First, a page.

A recent meta-analysis by WHO 2004 shows that correcting anaemia of any severity reduces the risk of death: the risk of maternal mortality decreases by about 20% for each 1 gm% increase in Hb. This decreased risk is continuous over the full range of Hb between 5 and 12 but it is not linear- the decrease in risk is greater at the lower Hb concentrations. 

So like two doses of TT if our women also get at least two shots of 200mg of iron sucrose direct intravenous push, we will make sure that we are improving her chances of survival even in the worst case scenarios. 

There is ample evidence available now confirming the safety and efficacy of iron sucrose. It can be given in undiluted form direct intravenous route. Christian Breymann states that “With regard to the use of intravenous iron in obstetrics, there is increasing evidence that iron sucrose is safe for the mother and the fetus using the recommended dosages and therapy regimens. Whether it is reasonable to wait for a response to oral iron in moderate to severe anaemia is therefore questionable.” Divakar Manyonda et all also states that  “The administration of iron sucrose by the bolus-push technique has similar efficacy to the conventional slow infusion technique.” Minor side effects like giddiness, itching and pain at injection site, are encountered but resolve rapidly.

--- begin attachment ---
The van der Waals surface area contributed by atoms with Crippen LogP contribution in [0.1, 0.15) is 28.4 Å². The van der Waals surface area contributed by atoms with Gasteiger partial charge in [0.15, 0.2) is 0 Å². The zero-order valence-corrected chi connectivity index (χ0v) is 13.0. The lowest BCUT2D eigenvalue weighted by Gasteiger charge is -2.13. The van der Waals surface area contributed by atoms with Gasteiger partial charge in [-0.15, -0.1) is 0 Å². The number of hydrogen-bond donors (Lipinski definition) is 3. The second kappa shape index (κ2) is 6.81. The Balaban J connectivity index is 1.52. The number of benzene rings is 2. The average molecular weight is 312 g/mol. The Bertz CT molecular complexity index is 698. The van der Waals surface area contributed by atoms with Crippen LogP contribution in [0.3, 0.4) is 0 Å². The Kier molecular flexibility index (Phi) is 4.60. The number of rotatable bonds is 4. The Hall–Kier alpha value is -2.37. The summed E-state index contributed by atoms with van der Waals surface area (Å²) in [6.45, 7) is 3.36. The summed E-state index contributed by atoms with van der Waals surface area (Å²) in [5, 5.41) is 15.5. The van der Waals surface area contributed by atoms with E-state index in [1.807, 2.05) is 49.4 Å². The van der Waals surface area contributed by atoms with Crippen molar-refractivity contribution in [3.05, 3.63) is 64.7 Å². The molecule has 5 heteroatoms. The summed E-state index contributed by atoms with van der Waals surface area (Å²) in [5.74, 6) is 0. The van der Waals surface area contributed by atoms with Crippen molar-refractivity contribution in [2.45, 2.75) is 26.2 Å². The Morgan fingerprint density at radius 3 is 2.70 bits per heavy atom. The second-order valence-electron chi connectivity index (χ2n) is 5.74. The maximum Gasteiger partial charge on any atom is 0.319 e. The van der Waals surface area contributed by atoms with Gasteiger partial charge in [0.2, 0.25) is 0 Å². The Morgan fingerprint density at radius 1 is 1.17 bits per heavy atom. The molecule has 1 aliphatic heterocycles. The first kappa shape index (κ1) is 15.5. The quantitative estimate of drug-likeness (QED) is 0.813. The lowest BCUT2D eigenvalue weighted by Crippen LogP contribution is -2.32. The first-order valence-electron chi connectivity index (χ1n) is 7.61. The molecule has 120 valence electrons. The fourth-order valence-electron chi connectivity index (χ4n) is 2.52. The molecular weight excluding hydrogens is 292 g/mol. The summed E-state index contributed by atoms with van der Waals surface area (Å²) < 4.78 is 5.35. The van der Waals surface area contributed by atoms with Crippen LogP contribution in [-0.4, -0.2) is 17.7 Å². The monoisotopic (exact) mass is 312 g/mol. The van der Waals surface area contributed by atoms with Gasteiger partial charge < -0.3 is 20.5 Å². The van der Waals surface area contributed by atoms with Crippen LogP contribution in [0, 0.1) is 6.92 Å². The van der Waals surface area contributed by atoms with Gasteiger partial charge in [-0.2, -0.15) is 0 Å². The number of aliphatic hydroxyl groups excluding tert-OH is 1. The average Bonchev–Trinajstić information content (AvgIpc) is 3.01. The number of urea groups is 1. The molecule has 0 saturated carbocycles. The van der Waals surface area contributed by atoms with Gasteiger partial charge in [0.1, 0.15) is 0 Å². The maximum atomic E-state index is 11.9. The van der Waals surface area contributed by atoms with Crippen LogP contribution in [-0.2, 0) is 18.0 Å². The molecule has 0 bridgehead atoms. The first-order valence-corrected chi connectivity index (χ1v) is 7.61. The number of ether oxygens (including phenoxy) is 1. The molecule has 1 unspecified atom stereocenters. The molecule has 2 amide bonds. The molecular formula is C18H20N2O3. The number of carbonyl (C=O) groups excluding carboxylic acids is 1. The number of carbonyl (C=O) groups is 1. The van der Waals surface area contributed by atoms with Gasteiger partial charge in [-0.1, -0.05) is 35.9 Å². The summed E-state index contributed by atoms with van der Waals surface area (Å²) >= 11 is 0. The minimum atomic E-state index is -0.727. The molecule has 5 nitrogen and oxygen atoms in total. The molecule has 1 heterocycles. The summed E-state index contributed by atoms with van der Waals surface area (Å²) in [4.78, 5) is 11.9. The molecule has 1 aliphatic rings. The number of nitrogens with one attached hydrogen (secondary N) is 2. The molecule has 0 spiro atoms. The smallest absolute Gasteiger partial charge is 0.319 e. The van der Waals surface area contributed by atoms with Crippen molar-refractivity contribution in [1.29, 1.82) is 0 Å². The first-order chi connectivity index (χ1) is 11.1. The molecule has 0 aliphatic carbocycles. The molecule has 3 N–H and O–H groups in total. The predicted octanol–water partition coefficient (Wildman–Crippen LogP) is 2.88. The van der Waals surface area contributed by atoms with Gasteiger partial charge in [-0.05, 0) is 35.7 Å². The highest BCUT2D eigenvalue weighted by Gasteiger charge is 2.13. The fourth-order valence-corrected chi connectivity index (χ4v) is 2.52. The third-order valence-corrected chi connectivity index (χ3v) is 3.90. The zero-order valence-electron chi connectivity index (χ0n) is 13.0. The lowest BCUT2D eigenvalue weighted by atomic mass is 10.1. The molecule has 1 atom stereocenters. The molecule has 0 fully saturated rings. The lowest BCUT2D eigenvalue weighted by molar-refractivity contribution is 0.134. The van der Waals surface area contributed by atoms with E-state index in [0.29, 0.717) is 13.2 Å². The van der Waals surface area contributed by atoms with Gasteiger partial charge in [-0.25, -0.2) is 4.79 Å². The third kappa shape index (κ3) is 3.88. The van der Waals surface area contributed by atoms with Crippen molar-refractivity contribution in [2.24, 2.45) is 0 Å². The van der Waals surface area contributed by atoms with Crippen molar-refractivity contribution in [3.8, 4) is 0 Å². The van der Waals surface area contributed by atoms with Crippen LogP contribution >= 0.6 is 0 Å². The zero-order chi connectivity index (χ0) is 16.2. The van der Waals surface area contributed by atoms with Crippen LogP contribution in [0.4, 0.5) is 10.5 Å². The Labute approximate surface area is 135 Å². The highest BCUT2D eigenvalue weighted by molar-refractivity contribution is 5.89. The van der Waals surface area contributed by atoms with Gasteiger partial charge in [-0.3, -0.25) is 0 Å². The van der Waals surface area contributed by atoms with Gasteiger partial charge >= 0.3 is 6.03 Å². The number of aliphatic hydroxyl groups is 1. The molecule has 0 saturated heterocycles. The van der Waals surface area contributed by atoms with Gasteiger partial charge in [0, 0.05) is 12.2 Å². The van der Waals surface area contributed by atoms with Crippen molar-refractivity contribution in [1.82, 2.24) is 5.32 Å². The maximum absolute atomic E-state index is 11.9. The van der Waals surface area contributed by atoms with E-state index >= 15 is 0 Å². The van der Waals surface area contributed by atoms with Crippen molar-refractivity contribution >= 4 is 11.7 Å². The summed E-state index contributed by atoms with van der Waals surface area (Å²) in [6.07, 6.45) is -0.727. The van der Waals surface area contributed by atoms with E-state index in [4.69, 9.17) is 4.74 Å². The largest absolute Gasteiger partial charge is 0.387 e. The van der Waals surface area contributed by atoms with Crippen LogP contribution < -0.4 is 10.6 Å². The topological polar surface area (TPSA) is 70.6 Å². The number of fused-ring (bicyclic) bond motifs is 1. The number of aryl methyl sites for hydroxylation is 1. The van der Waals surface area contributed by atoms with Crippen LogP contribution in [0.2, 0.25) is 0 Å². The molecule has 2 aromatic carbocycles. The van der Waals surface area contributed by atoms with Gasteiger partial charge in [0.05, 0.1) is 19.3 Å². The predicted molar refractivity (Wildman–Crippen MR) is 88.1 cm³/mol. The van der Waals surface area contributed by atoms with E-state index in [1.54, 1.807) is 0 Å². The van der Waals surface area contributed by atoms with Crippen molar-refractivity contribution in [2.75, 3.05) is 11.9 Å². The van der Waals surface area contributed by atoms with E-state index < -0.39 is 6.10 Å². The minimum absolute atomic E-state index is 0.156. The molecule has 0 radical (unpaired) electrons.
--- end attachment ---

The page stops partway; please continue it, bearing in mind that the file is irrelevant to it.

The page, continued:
The cost of this intervention is not very high, compared to blood transfusion and treatment of complications. Maybe down the line, our Government may even help us financially if it sees the tremendous difference that it can make to the health of our mothers. 

Recommended schedule: After calculating the total iron requirement depending on present HB % and wt of the patient, multiple doses can be given till 11 gm % is achieved. (Calculation of total iron requirement = weight in kg x HB deficit x2.21 plus 500mg for depleted iron stores). Administer 200 mg slow injection (over 2-5 minutes) on 5 different occasions within a 14-day period. Total cumulative dose: 1000 mg in a 14-day period. The rate of administration should not exceed 20 mg per minute. A test dose is also not required and is at the physician’s discretion. Total dose infusion should not be given. Iron sucrose works very well in the treatment of postpartum anaemia. Repeated intermittent injections avoid the need for blood transfusion, and complications associated with it, in patients with severe to moderate anaemia. 

Due to a number of social and economic constraints, our women may not be able to comply with the complete required care and treatment during pregnancy and puerperium. The IFA tablets have not worked for us. Our healthcare workers are experts in giving parenteral injections. Giving at least two doses of 200mg iron sucrose whenever possible, if not more, will surely make a difference in her ability to withstand the most amazing process of nature, labour. It may even give her and her baby a better chance of survival. There are many practitioners who have taken up the use of this intervention and have saved many lives already. So let us strike anaemia, where it strikes us the most, in the blood!          .